Any breed is capable of competing at lower levels and giving their owners a lot of pleasure.
Dressage at that level is going to be no more of a strain than hunting and you get all breeds out doing that twice a week all season on hard roads and muddy ground and they are still going strong in their late teens
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Thought everyone may like to see an 'abomination' of a Clydesdale doing dressage! Does it really matter what horse is doing the dressage as long as it gives rider and hrose teh ability to 'show off' their best bits?
'Clydesdales do Dressage too' at Queensland Festival of Dressage 2009 - YouTube
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Originally Posted by jaydee View Post
Yes she is. A UK friend of mine has lessons with these people and - WOW he has a Friesian that he uses that competed at Advanced/Medium Level in Holland
Oops
Dovecote Stables : Schoolmaster dressage and lunge lessons in Worcestershire
Directly contradicting yourself in one page of the same thread??

I'm not talking about lower levels, yes at lower levels most horses can find their way through. I'm talking about actually doing dressage with a goal of high levels. Not debating if a horse can walk trot and canter.

IMO it is cruel to any horse to be asking them to do things outside of their abilities. A training level test is not outside of most horses abilities. Getting up to the collection and power required in the medium levels of the sport is a stretch for a good majority of most horses, including WBs. And doing FEI levels is not to be taken lightly. I don't dare claim that my horse could cut cattle on par with the world's best and that cutters are elitist for telling me I'm smoking something. I don't dare say that my horse could do an endurance ride and call endurance riders winning at FEI levels on their Arabians "bitches" for not letting me on my warmblood win. Or saying that they are all elitist, sitting up on their endurance bred arabians and winning all the time. Jerks.
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post #299 of 502 Old 11-28-2012, 12:46 PM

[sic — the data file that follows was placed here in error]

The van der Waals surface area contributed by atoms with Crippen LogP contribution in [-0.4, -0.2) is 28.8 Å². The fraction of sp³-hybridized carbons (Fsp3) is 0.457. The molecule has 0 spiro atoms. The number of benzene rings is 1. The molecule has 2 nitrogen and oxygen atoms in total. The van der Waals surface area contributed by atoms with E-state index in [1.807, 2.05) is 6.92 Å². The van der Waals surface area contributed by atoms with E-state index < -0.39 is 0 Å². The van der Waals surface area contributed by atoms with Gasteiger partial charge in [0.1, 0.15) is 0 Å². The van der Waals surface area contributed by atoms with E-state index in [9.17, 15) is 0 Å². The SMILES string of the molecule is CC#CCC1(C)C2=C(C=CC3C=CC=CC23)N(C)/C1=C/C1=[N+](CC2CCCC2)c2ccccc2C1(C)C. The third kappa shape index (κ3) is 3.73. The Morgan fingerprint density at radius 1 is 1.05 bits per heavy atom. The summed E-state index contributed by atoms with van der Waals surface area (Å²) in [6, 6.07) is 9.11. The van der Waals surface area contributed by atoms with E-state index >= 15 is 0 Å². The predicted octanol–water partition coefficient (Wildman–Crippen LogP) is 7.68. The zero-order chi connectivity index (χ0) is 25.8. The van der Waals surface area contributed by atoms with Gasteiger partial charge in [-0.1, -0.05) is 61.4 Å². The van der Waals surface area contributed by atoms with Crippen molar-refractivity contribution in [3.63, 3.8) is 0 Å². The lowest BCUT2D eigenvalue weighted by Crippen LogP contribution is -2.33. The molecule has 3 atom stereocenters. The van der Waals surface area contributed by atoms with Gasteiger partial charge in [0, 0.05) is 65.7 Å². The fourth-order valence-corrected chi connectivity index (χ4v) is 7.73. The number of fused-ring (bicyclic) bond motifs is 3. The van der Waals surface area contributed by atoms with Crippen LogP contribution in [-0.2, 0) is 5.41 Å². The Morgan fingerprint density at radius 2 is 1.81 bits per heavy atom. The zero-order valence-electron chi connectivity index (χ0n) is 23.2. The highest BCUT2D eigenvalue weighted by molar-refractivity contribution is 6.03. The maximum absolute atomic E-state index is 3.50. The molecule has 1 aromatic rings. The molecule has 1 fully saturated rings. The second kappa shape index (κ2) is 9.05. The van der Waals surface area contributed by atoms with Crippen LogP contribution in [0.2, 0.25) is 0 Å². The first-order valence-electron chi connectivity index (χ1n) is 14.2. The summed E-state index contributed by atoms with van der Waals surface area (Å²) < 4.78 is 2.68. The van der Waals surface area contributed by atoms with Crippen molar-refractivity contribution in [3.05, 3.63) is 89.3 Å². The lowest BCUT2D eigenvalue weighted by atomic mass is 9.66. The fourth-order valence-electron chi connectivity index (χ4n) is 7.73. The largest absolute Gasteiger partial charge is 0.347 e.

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Anebel-again-an elitist attitude from a dressage person. Draft crosses do many things very well, and dressage is just one that some can. It is true that not all may be suited, but not all of any breed is suited to any one discipline, even the precious breeds that most top dressage folks use. WHy would I, or many others give a rats behind what "Europes' non-horsey people" think? Or anyone else, for that matter. Not all of us have any desire to look like we have poles in places they don't belong.
Oh well said! I am British, not european. I am sure it was the British who invented the horse.....We have cave paintings and everything even ones with Clydesdales doing an ancient form of dressage and erm western riding which can still be seen today...ROFL
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post #300 of 502 Old 11-28-2012, 12:47 PM
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Originally Posted by ~*~anebel~*~ View Post
Directly contradicting yourself in one page of the same thread??

I'm not talking about lower levels, yes at lower levels most horses can find their way through. I'm talking about actually doing dressage with a goal of high levels. Not debating if a horse can walk trot and canter.

IMO it is cruel to any horse to be asking them to do things outside of their abilities. A training level test is not outside of most horses abilities. Getting up to the collection and power required in the medium levels of the sport is a stretch for a good majority of most horses, including WBs. And doing FEI levels is not to be taken lightly. I don't dare claim that my horse could cut cattle on par with the world's best and that cutters are elitist for telling me I'm smoking something. I don't dare say that my horse could do an endurance ride and call endurance riders winning at FEI levels on their Arabians "bitches" for not letting me on my warmblood win. Or saying that they are all elitist, sitting up on their endurance bred arabians and winning all the time. Jerks.
Really no need to be rude. I find certain words bordering on offensive. Don't use them in the forum.